These restrictions had a major impact on the biota within the seaway due to the resultant changes in ocean chemistry (salinity, etc.), temperature and oxygination gradients as well as the blockage of migration into and from the seaway by these means or by actual physical barriers which periodically closed the northern region.
The result was periodic isolationism which led to the evolution of endemic (geographically restricted) forms which is well demonstrated in the ammonite fauna. To reiterate the seaway periodically allowed passage of biota into and out of the seaway (mixing) while at other times allowed little no mixing which led to the development of life forms unique to the area. For more on this the reader is referred to the detailed study of Kauffman (1984) for a stage by stage account.
Before turning our full attention to the ammonites some should be said concerning the latest Cretaceous when two events occurred which profoundly affected the Western Interior Seaway. First was the infamous latest Cretaceous mass extinction event (K/T) which was responsible for the eradication of as 50% of existing genera as well as the demise of the Dinosaurs, Mosasaurs, Pleisosaurs,Pterosaurs and Ammonites to name a popular few. Whole volumes have been devoted to this subject, and none is the final word !
Yes, there is ample evidence for a bolide impact at Chicxulub (Yucatan area), Mexico 65 million years ago and geologic documentation for this impact is found in many areas of the Western Interior basin as well (see link below). No doubt this impact had extremely detrimental effects, however, many geologists and paleontologists feel most ocean and terrestrial ecosystems were already stressed by other factors (there are many “smoking guns” although none in themselves are conclusive, for example excessive levels of volcanism or sea level fluctuations. For more on extinction events, evidence in the geologic and paleontological records and their possible causes the reader is referred to the exceptional works of Stanley (1989), and Hallam, A. & Wignall, P.B. (1997).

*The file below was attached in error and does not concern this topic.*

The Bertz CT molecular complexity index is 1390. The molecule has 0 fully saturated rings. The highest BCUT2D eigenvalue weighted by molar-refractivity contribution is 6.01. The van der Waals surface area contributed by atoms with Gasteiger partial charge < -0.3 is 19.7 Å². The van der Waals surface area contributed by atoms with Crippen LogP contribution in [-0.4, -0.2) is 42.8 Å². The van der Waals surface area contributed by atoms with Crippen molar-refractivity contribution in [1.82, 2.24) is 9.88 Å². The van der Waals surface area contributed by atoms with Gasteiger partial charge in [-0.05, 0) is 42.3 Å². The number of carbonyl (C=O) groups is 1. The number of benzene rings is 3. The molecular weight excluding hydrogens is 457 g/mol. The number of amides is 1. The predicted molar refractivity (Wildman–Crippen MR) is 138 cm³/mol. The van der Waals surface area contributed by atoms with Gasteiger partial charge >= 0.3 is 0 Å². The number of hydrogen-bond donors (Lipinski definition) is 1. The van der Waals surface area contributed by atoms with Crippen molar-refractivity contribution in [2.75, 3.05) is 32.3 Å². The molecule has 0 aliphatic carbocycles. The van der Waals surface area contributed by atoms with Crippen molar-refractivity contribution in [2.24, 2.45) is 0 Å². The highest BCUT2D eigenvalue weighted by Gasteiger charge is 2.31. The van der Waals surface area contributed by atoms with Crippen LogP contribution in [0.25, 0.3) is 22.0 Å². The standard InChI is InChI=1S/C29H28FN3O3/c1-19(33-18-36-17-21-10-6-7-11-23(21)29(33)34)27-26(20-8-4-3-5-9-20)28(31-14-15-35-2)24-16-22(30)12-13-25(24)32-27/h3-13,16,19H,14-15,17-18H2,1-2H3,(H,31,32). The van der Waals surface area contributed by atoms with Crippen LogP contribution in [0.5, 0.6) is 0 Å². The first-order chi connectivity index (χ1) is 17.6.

The second issue which affected the Western Interior Seaway during the latest Cretaceous and indeed caused it’s demise was a lowering of global sea levels. This was most likely was the result of a slowing in the ocean sea-floor spreading rate which is a controlling factor responsible for ocean basin depths. Thus as the spreading rates slowed the ocean basins themselves sank (in relation to the lighter rocks which form the continents), global sea levels fell, the seas withdrew from the western interior and the halves of North America were reunited into the familiar form we (as Homo Sapiens) now colonize !
The Ammonite record
Ammonites (fig.3) left a rich record in the Cretaceous rocks of the Western Interior Basin ranging from the Albian (some 120 million years ago) to nearly to the end of the Late Cretaceous. Sandy facies of the Fox Hills formation laid down just prior to the seaways complete retreat record the last ammonites dated as Mid-Maastrichtian, about 70 million years ago.
The area’s ammonite record occurs in a variety of lithofacies (rock types), representing many environmental conditions and spans 50 million years. Obviously ammonites had evolved, diversified and adapted to many an ecological niche to have enjoyed such successes.
The presumed diversity of ammonite habitats is a reflection of the phenomenal variety of shell forms utilized. While most forms coiled planespherically (in one plane), some are “thin” and sharp keeled while others may be “fat” and rounded. Further adaptations complicate shells more; ornament such as nodes, ribs, tubercles, spines, and other modifications add greatly to the number of possible shell forms.